What do these distinctions mean? According to the Child Welfare Information Gateway, nonidentifying information includes (but is not limited to) the adoptee’s date and place of birth, physical descriptions of birth parents and their education levels . For almost every state, nonidentifying information is available to adoptive parents or adoptees, and roughly 26 states make similar information about the child available to birth parents.
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‘Instant Family’ Sparks Instant Interest in Foster Care

Instant Family, a film about the ups and downs of becoming foster parents starring Mark Wahlberg and Rose Byrne, hit theaters in November and brought with it a wave of interest in foster care throughout the U.S.

Interest in Foster Care
The comedy, which features Wahlberg and Byrne as a couple who decide to foster a teenage girl and her two younger siblings with the intention of adopting, presented an interesting recruitment opportunity for foster care agencies – and at a time when many states are dealing with a shortage of foster parents and an increase of children in care.

With moviegoers getting a glimpse into the lives of foster parents and the children who need them, recruiters in Ohio, North Carolina and New Jersey have set up shop at movie theaters to talk with prospective parents and answer any questions they may have.

According to the Tribune Chronicle in Ohio:

“Trumbull County Children Services officials hosted a special caregivers night Wednesday at Regal Cinema in Niles, which is showing the movie “Instant Family” — a comedy-drama about foster care.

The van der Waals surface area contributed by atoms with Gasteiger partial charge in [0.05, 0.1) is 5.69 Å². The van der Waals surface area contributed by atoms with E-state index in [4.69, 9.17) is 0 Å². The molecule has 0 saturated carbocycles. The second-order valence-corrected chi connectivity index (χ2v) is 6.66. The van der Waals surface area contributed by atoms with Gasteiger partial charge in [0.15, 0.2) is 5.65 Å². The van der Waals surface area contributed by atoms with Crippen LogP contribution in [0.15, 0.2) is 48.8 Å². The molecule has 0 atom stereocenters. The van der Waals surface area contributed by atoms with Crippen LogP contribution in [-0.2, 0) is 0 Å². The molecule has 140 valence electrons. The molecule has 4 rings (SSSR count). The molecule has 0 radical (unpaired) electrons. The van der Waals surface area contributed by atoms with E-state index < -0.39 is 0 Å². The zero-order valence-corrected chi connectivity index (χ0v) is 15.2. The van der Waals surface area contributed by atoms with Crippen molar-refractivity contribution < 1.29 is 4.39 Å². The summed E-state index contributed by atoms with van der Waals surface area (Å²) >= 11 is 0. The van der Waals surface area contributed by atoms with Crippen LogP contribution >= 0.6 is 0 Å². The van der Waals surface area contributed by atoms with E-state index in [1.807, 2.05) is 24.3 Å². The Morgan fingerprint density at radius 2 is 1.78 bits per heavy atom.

Megan Martin, senior supervisor for foster care and adoption, said the meet-and-greet event was held for prospective foster parents to present them with information on programs as well provide an early screening of the movie.

She said about 50 Trumbull County residents interested in fostering and adopting attended. This is the first time the agency has held such an event at a movie theater, but noted the film relates to what services they provide to families.”

Interest in fostering is important in Ohio where there are almost 16,000 kids in care. The same can also be said about North Carolina, which has more than 10,500 children in care.

After hosting a recruiting event at Regal Cinemas in Gastonia, the Gaston County Department of Health and Human Services said more adults have expressed interest in becoming foster parents after seeing Instant Family, according to the Gaston Gazette.

“According to Julie Murphy, a licensing supervisor with Health and Human Services, the majority of individuals who attended the screening took applications.

“We had a great response and have continued to get phone calls daily as a result of the event,” she said.”

The movie is based loosely on writer-director Sean Anders’ life after he fostered (and adopted) three kids.

“I think the message of the movie is: no matter what, love first,” his wife, Beth Anders, told The Columbian. “They need parents, and we’re here.”